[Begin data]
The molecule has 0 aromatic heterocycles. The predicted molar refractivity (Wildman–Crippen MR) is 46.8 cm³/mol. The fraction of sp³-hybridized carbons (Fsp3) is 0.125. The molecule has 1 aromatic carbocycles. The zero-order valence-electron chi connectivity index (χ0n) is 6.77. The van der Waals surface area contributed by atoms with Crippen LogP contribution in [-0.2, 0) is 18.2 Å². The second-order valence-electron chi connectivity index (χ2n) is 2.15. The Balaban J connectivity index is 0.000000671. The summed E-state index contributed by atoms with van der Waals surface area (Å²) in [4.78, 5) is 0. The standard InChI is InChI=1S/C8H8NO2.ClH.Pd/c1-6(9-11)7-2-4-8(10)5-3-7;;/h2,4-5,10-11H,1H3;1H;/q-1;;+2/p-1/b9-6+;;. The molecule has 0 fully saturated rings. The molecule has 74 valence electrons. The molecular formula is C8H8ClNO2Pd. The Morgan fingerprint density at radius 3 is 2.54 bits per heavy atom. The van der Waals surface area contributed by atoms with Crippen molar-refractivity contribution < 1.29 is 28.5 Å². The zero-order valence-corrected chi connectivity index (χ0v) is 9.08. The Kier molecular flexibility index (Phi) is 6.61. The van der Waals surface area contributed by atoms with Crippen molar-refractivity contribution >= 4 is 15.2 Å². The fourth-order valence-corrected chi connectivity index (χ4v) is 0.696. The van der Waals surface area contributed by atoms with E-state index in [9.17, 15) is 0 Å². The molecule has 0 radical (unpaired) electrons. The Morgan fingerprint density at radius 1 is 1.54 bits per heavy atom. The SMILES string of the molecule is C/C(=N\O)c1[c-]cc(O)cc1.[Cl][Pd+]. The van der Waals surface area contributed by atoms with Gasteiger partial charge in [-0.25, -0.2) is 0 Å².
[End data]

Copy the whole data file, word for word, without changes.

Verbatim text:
The molecule has 0 aromatic heterocycles. The predicted molar refractivity (Wildman–Crippen MR) is 46.8 cm³/mol. The fraction of sp³-hybridized carbons (Fsp3) is 0.125. The molecule has 1 aromatic carbocycles. The zero-order valence-electron chi connectivity index (χ0n) is 6.77. The van der Waals surface area contributed by atoms with Crippen LogP contribution in [-0.2, 0) is 18.2 Å². The second-order valence-electron chi connectivity index (χ2n) is 2.15. The Balaban J connectivity index is 0.000000671. The summed E-state index contributed by atoms with van der Waals surface area (Å²) in [4.78, 5) is 0. The standard InChI is InChI=1S/C8H8NO2.ClH.Pd/c1-6(9-11)7-2-4-8(10)5-3-7;;/h2,4-5,10-11H,1H3;1H;/q-1;;+2/p-1/b9-6+;;. The molecule has 0 fully saturated rings. The molecule has 74 valence electrons. The molecular formula is C8H8ClNO2Pd. The Morgan fingerprint density at radius 3 is 2.54 bits per heavy atom. The van der Waals surface area contributed by atoms with Crippen molar-refractivity contribution < 1.29 is 28.5 Å². The zero-order valence-corrected chi connectivity index (χ0v) is 9.08. The Kier molecular flexibility index (Phi) is 6.61. The van der Waals surface area contributed by atoms with Crippen molar-refractivity contribution >= 4 is 15.2 Å². The fourth-order valence-corrected chi connectivity index (χ4v) is 0.696. The van der Waals surface area contributed by atoms with E-state index in [9.17, 15) is 0 Å². The molecule has 0 radical (unpaired) electrons. The Morgan fingerprint density at radius 1 is 1.54 bits per heavy atom. The SMILES string of the molecule is C/C(=N\O)c1[c-]cc(O)cc1.[Cl][Pd+]. The van der Waals surface area contributed by atoms with Gasteiger partial charge in [-0.25, -0.2) is 0 Å².